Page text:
It was also an opportunity to raise concerns around the future of the yellow-eyed penguin that is threatened by multiple threats both onshore and at sea.

I hope to work closely with the New Zealand Government into the future in sharing our unique perspective on community conservation, to engage and enable people to make conservation action and appreciation of nature as an important part of our everyday life. By envisioning Seven Generations past, we can create abundance Seven Generations into the future.

He aha te mea nui o te ao : What is the most important thing in the world?

He tangata, he tangata, he tangata : It is the people, it is the people, it is the people!!!

Sea Bird Survey 2017

The Banks Peninsula Sea Bird Survey 2017 got off to a spectacular start yesterday with perfect sea and weather conditions.

Marie Haley and a team from the Department of Conservation and Christchurch City Council surveyed the whole Wildside coastline from Le Bons Bay to Akaroa for the beautiful spotted shag, white fronted tern, red-bill gull and more.

Marie even landed on a predator free island to check out the fairy prion and little blue penguin colonies. The fairy prion are unable to nest where there are any mammalian predators such as rats or stoats as they are so small and delicate, but on these valuable islands they nest alongside other sea birds. In pictures shown here the different species are neighbours amongst the rocky rubble.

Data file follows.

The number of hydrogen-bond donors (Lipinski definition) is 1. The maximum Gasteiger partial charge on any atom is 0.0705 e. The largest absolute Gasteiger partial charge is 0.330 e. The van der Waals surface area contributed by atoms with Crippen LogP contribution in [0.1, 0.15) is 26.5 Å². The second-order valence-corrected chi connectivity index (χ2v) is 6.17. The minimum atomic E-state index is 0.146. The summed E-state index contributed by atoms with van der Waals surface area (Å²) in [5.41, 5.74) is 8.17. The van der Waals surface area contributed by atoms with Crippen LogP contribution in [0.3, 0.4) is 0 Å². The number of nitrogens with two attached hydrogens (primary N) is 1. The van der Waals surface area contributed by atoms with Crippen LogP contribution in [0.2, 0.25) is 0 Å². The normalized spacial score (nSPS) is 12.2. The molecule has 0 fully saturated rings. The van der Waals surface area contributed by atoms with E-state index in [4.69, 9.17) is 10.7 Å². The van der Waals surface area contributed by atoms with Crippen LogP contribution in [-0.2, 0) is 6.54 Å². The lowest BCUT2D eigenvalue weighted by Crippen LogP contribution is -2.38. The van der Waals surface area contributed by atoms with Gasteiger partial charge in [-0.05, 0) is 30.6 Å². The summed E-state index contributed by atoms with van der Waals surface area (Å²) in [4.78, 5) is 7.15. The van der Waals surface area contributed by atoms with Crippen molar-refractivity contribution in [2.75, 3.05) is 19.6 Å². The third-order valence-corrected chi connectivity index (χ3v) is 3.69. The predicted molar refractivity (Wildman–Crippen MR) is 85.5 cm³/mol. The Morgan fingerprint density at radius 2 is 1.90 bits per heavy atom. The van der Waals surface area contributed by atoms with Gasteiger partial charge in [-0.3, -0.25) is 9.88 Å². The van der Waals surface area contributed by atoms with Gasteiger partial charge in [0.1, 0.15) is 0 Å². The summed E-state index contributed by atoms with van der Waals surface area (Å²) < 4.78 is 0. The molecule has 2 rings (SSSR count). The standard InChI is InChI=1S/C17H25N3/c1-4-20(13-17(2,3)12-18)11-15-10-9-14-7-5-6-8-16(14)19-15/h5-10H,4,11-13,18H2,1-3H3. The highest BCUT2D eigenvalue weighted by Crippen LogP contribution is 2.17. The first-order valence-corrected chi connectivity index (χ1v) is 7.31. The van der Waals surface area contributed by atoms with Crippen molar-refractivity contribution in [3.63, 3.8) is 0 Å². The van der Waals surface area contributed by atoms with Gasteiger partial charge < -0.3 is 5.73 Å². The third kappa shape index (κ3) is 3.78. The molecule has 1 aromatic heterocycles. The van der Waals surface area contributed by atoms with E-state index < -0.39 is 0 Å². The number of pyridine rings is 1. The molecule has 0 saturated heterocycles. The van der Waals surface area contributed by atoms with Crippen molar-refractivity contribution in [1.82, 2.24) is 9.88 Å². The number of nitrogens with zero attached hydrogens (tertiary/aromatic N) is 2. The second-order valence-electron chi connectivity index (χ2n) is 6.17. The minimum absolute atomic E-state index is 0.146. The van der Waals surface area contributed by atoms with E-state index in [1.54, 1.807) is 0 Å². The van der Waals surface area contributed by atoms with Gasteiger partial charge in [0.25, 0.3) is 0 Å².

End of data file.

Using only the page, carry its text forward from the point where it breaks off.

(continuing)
Banks Peninsula is a sea bird hotspot with 70% of the worlds population of spotted shags found along our coast and the white-flippered little blue penguins are endemic to our shores. With intensive predator control and predator fencing we hope to ensure that burrowing sea birds such as petrel and prions can again make mainland Banks Peninsula their home.

The coast of Banks Peninsula is spectacular in any weather but especially so on a fine day, we have had plenty of rain this winter and so all the waterfalls were flowing down to the sea. Dan Rogers and Nikau Palm waterfalls were especially spectacular.

  

Photos (left to right): spotted shag in breeding plumage, Nikau Palm Gully waterfall (the southern most palm tree in the world), Dan Rogers cliffs hanging gardens and rare waterfall, fairy prion on Crown Island, white-flippered little blue penguin nesting next to the prion. Credits: Marie Haley.